Cretan Food | Κατσούρμπος
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This is the name of the bread. This is the name of the bread we serve – others know it as “eptazimos”.
The bread of seven eggs is a whole story, a rite I would say, with nonsense and halos, with secrets, flavors and perfumes. How does this story begin? With the chickpeas and the… kunen. “Kunenos”!
Unknown word for most people and for even more unknown and its form.
This particular blend is used to make the yeast: chickpeas grated in the mill to get the recipe, hot water, salt and pepper.
The “main” component, however, is the fragmentation. The grandmother was preparing the kunena for him, she only saw him because the many eyes would make him look (looked for the others).
He was getting ready for the night and after he had been hiding to get up, he got up from the bed, watched him and, of course, crossed it to succeed. Since the leaven was ready,
the women started the kneading, morning and morning, and as they whispered they always awakened us.
Not that we slept, that is, after we expected how and how a piece of dough to make our own bread.
The men on the other hand were preparing the oven. They picked up woods for days and when the time came, they turned on the fire and prepared the charcoal in the wood-burning oven.
The oven wanted good craftsmen to catch the right temperature and not burn the bread we serve – others know it as “eptazimos”.



Between cheese and yogurt another different dairy product. The milk chips are milled slightly and stored.
When a good amount is gathered, it is heated to low heat for several days and a small amount of flour is added, thus separating the proteins from the fat.
The fat is harvested separately and is the famous starch butter, while the white and gel mass of proteins is the famous stew.
It is cooked with eggs, potatoes, spaghetti, pilaf or pie, while consumed raw as a cheese salad.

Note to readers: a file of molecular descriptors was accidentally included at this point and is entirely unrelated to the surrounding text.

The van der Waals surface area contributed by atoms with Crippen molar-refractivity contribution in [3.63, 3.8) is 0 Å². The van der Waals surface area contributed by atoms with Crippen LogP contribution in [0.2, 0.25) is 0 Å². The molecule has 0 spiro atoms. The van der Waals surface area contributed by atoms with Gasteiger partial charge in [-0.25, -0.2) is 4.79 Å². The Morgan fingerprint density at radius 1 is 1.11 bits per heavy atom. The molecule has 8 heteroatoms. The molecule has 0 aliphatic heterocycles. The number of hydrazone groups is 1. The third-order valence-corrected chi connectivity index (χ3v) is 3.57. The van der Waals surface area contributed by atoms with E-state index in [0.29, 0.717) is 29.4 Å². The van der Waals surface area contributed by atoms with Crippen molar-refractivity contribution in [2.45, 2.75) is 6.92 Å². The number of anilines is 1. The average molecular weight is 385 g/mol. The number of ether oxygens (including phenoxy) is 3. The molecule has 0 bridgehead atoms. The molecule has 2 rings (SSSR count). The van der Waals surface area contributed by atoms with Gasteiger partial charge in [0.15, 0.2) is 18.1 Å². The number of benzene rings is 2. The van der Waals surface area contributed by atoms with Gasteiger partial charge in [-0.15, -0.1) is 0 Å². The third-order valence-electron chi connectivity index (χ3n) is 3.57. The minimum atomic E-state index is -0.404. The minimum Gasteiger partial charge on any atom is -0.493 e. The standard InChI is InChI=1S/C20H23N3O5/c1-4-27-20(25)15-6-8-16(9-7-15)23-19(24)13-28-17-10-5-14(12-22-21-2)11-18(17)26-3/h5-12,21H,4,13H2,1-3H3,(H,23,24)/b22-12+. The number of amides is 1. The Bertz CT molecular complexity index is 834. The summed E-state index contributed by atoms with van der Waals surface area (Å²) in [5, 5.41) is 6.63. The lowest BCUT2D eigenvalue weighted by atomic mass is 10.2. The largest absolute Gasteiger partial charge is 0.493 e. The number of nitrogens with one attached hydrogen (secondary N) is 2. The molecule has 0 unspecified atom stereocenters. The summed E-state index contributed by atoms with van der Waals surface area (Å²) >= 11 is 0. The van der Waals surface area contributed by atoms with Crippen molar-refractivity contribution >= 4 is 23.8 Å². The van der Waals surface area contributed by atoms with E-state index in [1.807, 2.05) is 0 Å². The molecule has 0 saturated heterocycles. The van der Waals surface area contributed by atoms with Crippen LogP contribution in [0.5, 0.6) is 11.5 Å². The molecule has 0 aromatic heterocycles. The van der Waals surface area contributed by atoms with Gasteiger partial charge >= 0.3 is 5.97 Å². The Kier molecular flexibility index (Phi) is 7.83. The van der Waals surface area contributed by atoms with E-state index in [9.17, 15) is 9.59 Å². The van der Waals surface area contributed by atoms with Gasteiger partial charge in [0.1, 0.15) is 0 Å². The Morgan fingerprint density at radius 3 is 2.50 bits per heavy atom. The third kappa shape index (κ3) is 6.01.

The popular, traditional Cretan dish, which is not missing from their wedding tables, has created its own myth. As the word itself implies, the tomato is the pilaf of marriages.
Made from rice, meat broth and stacoconut, it is the main dish at the wedding table in Crete.
Rice in tomato, as a wedding plate, symbolizes the “rhizome”, fertility and wishes for plenty of goods to the newlywed couple.
Besides, the use of rice in relation to weddings is a custom that has its roots in Ancient Greece and keeps it until today, since in each marriage we throw the rice to “take root” the couple.
It is accompanied by goat, cock or lamb meat.



Stamnagathi owes its name to the traditional use of its thoracic trunk at the mouth of the water pitcher to protect it from the bugs.
It is a kind of wild horseradish with the scientific name [Cichorium spinosum]. It is a native, wild herbaceous with bitter taste, found in remote mountainous areas and in inaccessible areas near the sea,
where it acquires a characteristically savory aftertaste. Some of its popular names are the Hellenic [Crete] and the chrysanthemum of the sea [Messinia] when it is near the sea or rock-bottom when it is in the mountains.
The stamnagathi was considered a medicine for the ancients, which Dioskouridis referred to as “a seniors” and is justifiably highly valued in Crete.



During the Ottoman domination the Cretans wore a split festive. However, he had the influence of the Turkish cone and had a long black tassel.
At the same time, they wore a large colored scarf called “skin”. When the Turks occupied Crete, the skin was also called “tseres”.
The original shape of the shark was not what we know today and which connects it all over Greece with Crete.
It was a colorful silk scarf, the “donut” that wrapped it around the fez. But when they were mourning, a black scarf or tulle wrapped around the fez.
According to the historian E. Fragakis, the Islamic Islamists, the Turkish-Cretans, wear it in the first place, but are ultimately adopted by Christians in Crete.
This is the part of the Cretan costume, which gave its name and shape to the turnip pies of Crete, the caricatures. Their characteristic, beyond their shape,
is that they are made with sour mizithra and are preferably eaten with honey. They are accompanied by the raki.